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Borrowing a page from big tobacco to grow produce sales


Big screen actors and television personalities made smoking cool for generations of Americans. Now produce marketers and retailers hope a new deal with Hollywood can have the same effect on fruits and vegetables.

Instead of an action character lighting up after a dramatic pause, imagine that character taking a deliberate bite of an apple or confidently finishing a salad before uttering a catch phrase and taking out a crew of bad guys. This is the premise behind a new deal between the Produce Marketing Association (PMA) and the Entertainment Resource & Marketing Association (ERMA). One of PMA’s goals is to drive demand for fresh produce and if the entertainment industry could make smoking socially acceptable and fuel demand for cigarettes decades ago, why couldn’t a similar strategy work with a new generation of consumers of fruits and vegetables.

“Movies, shows, and celebrities influence what consumers purchase and how they behave, so getting more fresh fruits and vegetables on-screen and in the hands of actors can help make produce cool to consumers,” said Jin Ju Wilder, a member of the PMA board and director of corporate strategy for Valley Fruit and Produce Company. “ERMA’s members were very enthusiastic about being part of PMA’s multi-pronged approach and were confident that fresh produce could be incorporated in multiple entertainment channels, making fresh fruits and vegetables ubiquitous on-screen.”

ERMA has agreed to advocate the use of fresh produce in entertainment production and track that use. PMA said it will assist ERMA to make generic, fresh produce available while produce companies who want to feature specific products or brands will be able to use product placement companies to do so.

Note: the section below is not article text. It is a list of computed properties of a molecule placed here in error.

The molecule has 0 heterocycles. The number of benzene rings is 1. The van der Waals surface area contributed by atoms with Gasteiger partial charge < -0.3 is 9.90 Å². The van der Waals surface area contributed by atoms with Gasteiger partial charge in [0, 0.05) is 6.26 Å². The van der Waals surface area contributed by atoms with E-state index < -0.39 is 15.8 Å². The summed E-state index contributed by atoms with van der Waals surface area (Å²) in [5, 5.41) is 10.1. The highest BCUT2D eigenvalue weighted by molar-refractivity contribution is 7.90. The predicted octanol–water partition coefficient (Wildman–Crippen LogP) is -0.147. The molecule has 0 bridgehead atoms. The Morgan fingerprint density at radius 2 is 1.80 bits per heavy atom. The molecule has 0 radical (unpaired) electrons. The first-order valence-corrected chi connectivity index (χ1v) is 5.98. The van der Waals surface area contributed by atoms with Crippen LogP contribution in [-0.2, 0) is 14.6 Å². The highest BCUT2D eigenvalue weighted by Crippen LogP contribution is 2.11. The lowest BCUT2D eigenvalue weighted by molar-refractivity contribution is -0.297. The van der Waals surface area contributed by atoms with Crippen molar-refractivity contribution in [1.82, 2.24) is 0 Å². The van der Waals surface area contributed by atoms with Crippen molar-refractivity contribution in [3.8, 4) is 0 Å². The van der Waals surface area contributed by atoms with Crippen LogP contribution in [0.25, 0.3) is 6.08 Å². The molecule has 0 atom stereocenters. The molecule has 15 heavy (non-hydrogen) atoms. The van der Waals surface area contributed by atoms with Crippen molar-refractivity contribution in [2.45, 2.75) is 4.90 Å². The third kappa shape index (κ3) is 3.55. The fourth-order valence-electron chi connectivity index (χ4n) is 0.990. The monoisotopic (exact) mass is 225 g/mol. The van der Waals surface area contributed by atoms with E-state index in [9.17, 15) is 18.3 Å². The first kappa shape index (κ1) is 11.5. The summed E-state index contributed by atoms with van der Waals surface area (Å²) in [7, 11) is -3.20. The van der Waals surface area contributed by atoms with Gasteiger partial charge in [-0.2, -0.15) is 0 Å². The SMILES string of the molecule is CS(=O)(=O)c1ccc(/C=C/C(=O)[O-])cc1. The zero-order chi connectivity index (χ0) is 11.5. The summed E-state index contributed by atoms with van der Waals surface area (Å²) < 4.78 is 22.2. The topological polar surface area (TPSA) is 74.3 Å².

Fresh produce can fit easily into shows, whether its use is plot-driven or ancillary, like fruit on a kitchen counter or a conversation that takes place in a produce department, according to ERMA President Michael Schrager.

“When popular characters choose produce from the store, the fridge, or the restaurant menu as part of their everyday interactions, viewers will identify with that as the right way to eat,” Schrager said. “By identifying shows with school age characters we hope we can help move today’s youth to a healthier lifestyle and lessen the incidence of problems such as childhood obesity. Our members have a proven track record and can help make that happen.”

PMA’s new deal with the entertainment group is part the trade group’s ongoing demand creation efforts. In 2013, Sesame Workshop and PMA joined the Partnership for a Healthier America (PHA) to launch the “eat brighter!” movement. The initiative promotes fresh fruit and vegetable consumption to kids ages two to five by allowing PMA’s community of growers, suppliers and retailers to use the Sesame Street brand without a licensing fee. Earlier this year, PMA contributed $1 million on behalf of the fresh produce industry to support PHA’s new demand generation effort focused on teens and moms called FNV, an acronym for fruits and vegetables.

“We know that kids are very much influenced by the brands they see in movies, on TV and in the hands of celebrities,” said Lawrence Soler, CEO of the Partnership for a Healthier Amercia. “Collaborations like the one between PMA and ERMA help market fruits and veggies in creative, engaging ways that get families and kids more excited about eating them.”

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